Professional journalists are essential to democracy.
But if you’re like the average person and spend your time worrying about the rising cost of living and making ends meet at home, is the closure of local newspapers and shrinking local newsrooms for somebody else to worry about?
What if I told you that your local journalism was worth $100 a year in your pocket?
Those of us who have lived in Kingston for a while have seen our local paper, the Kingston Whig-Standard, shrink in size over the last 20 years. Recently, it stopped publishing a print edition on Mondays. More dramatic has been the unseen decrease in the size of the news staff: a ten-fold decrease in their number since the Whig’s heyday.
Kingston is not unique. This is a global phenomenon as the Internet has found ways to deliver advertising and free content much more cheaply than traditional media. The largest newspapers have refocused on national content for a national audience and have been able to charge for online access. Unfortunately, local news and local newspapers in smaller communities, like Kingston, have suffered. There is no larger market the local news can be sold to in order to gain economies of scale.
Local investigative journalism in print or broadcast media has played a fundamental role in our society to hold governments accountable. How else can we easily follow what local officials are doing, which new bylaws are being debated, or who to look at for praise or punishment? It is all too easy to find stories of local government officials misbehaving when nobody was watching.
Can we actually see and measure the effect of local newspaper closures on the average person, instead of just relying on anecdotes? Can we feel it outside of political outcomes? The answer is yes and it comes from researchers in a field called Municipal Finance.
One group of researchers has been looking at the interest rates that U.S. municipalities have to pay to borrow money. Investors have a choice of which cities to lend money to. Municipalities are carefully studied. Cities which are well managed can borrow at lower interest rates because investors are willing to accept less interest in return for more safety. Conversely, municipalities who are less well managed are more risky and have to pay more interest to attract investors.
Last year these researchers from the University of Notre Dame and the University of Illinois Chicago reported that closures of local newspapers resulted in measurable increases in interest rates, after controlling for underlying economic conditions. They found that interest rates increased between 0.05% and 0.11% in the long run. These may seem like small numbers, but if you borrow $100 million for ten years to build a bridge or a hospital, that’s $500,000 to $1.1 million extra in interest payments!
Furthermore, lower government efficiency was correlated with local newspaper closures: government wage rates, employees per capita, tax dollars per capita and the use of non-competitive financing or costly re-financing tools. The increased tax dollars per person per year was about $100 (the researchers reported US$85, but the precise amount is not important).
So, what exactly goes on when a local newspaper closes? Well, it means fewer experienced reporters working full time, looking over the shoulder of government, following up on tips, sifting through and making important information public. It means it’s harder for the public to keep tabs on their city government, or even that the public cares less because they are less informed. It means that problems in government are easier to overlook or even hide. Ultimately, it means that it’s more risky for any investor (for example, pension funds) to lend to these cities. Investors will demand higher interest rates and, in the end, somebody has to pay that higher interest rate to get that bridge built or that hospital renovated. Guess who? Higher taxes and fees end up being paid by the residents.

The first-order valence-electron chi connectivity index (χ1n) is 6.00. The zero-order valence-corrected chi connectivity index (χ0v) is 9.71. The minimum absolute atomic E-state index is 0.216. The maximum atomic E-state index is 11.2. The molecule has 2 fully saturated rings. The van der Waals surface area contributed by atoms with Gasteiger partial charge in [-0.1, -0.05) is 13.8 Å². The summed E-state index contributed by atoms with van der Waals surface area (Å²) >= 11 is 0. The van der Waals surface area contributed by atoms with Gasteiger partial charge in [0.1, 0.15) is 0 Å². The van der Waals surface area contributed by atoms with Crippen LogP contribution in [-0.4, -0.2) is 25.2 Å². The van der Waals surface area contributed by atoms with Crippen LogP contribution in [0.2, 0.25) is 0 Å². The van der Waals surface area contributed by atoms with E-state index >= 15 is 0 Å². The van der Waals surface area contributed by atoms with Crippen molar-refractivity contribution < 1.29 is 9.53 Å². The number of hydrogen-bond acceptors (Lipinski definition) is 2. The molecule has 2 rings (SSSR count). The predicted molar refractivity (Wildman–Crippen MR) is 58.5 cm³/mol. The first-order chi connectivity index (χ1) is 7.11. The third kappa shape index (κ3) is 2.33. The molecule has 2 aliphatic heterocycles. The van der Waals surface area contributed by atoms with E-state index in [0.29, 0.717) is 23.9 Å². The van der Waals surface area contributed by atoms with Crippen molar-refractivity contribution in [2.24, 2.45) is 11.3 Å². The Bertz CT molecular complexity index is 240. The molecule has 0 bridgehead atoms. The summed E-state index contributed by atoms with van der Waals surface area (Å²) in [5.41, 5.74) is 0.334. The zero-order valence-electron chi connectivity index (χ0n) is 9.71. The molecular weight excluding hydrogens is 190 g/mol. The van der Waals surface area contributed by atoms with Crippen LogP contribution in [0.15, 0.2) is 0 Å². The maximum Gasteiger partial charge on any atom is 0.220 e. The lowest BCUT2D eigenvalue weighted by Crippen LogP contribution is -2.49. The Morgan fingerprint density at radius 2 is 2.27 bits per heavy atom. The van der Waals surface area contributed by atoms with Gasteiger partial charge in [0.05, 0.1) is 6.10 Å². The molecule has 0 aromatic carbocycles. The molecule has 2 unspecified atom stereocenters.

Better democracy as a result of the free press is not just a warm, feel-good notion. It’s as real and valuable as a new pair of shoes for your child, groceries for the week, or gas for the month!
Looking at municipal finance is a clear way to illustrate that we must fight to defend local journalism.
But what about online news. Is that adequately replacing print news? Perhaps on a national level where economies of scale seem to be supporting journalism. But locally it does not appear that online news is replacing what the print news used to be. The municipal finance researchers provided a bit of indirect evidence. They found that the effect of local newspaper closures on municipal borrowing costs was about the same in states with high or low internet usage. Borrowing costs increased, even in the long run, which suggests that online news is not a sufficient substitute.
There is a more subtle aspect of online news replacing print news. Local government (the City, the police) can now communicate their news directly through social media. They used to be covered by specialized journalists. Communicating directly with the public is fine but that is competing with newspapers and undercutting the economic viability of a professional, independent source of information about our municipal government.
Changing technology is inevitable, but the need for a robust democracy will endure. Perhaps it is not news papers which should be defended but the journalists who uncover and report the news. How news is delivered to citizens will inevitably change. But professional local journalism should not be allowed to perish.